Whatever is in the drinking water up in Scotland that is dripping into its musical creativity long may it continue. This especially applies to the city of Edinburgh with bands like Letters, My Tiny Robots and Dead Boy Robotics have more than made a stir over recent months and releases. Joining them is The Machine Room who will release their new EP Love From A Distance on March 5th. The new EP follows up previous acclaimed singles Girly which formed part of a split release with a song from Dead Boy Robotics for the TAPE singles club and Camino de Soda, which finds a place also on the EP.
The Machine Room create music which soothes the senses, its dream pop/shoegaze caresses a smooth yet startling stroke across the ear and beyond. The quintet of John Bryden, Tom Adam, Adie Emanuel, Scott Hitchings, and Ryan Marinello explore and bring forth music and expression influenced by the likes of New Order, Depeche Mode, and seemingly at times with a spice of the likes of Blancmange, though The Machine Room never more than dip their toes in the easily accessible waters of electronic eighties pop.
Consisting of four quite varied songs within the overall jangly guitar and broad soaring synth sound, the EP is an expression of love gone wrong and its contemplation. The opening song Cost Of Progress immediately stands out and remains through the length of the EP the strongest and most engaging song. With a nagging bass throughout and dazzling spotlight like melodies the song sways and leans upon the ear wonderfully with more than a heavy feel of eighties band The House Of Love, and with the wonderful falsetto sound of vocalist John Bryden has a definite flavor of Shine On from the Guy Chadwick led band to it. Attentive and attention seeking the song is a glorious flight for the ear to catch a ride upon and the one song that surely will take the band to more and more hearts.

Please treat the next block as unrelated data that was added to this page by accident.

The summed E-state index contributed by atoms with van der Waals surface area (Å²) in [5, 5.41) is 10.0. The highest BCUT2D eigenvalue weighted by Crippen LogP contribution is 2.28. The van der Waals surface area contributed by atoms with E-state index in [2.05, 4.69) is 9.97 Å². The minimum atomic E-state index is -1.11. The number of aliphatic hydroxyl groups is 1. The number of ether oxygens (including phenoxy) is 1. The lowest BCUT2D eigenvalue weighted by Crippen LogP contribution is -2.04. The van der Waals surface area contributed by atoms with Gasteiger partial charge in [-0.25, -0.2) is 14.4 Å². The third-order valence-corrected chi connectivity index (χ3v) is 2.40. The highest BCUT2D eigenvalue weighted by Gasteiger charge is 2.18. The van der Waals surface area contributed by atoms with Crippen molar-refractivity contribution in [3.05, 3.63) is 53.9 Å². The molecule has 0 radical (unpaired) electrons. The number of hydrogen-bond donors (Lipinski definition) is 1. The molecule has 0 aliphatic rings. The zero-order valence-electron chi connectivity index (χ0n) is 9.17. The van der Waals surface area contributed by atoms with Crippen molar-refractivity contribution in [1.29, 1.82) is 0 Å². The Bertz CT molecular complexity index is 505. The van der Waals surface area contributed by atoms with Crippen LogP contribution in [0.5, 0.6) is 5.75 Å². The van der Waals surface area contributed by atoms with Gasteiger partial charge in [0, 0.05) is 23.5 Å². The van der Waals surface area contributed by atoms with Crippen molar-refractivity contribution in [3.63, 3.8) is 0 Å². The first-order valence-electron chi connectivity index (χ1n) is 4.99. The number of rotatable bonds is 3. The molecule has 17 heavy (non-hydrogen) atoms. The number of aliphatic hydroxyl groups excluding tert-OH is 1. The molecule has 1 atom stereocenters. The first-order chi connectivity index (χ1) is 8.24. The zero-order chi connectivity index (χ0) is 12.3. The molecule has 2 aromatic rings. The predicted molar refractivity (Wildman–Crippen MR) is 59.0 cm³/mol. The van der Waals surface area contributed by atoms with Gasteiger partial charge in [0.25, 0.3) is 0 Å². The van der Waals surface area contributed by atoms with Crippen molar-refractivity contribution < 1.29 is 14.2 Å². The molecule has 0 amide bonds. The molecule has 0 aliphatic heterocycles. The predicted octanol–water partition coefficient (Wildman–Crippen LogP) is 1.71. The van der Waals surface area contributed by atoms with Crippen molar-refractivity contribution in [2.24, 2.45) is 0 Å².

The electronic driven Your Head On The Floor Next Door comes next, dripping with an ethereal gentleness which sparkles within its harder crystalline flow; the song dazzles rather than erupts within the ear. It is another song that one can see many finding the doorway to the bands sounds through, its honest well lit journey a simple joy.
Previous single Camino de Soda fingers the senses with care and an easily pleasing nature. It is not hard to see why the song drew much attention to the band when it was released the latter part of last year but against the previous two songs it does dim in its light a little despite being an attraction the ear cannot deny.
The heavier tones and emotion of Picking Holes completes the release to further delighted satisfaction. Again with a New Order like touch the song offers an emotive mass that soaks the feelings with a melancholic density to temper the other more vibrant sounds previously unveiled on the release, though at no point can the EP be accused of being in party mode.
Love From A Distance is a refreshing release that coaxes rather than enflames the senses. It does not hold a song with an infectious hook or hypnotic melody to easily captivate but offers a mesmeric charm and knowing arm around the shoulders for the same result. For sounds where emotion and touching sounds walk arm in arm The Machine Room is your destination.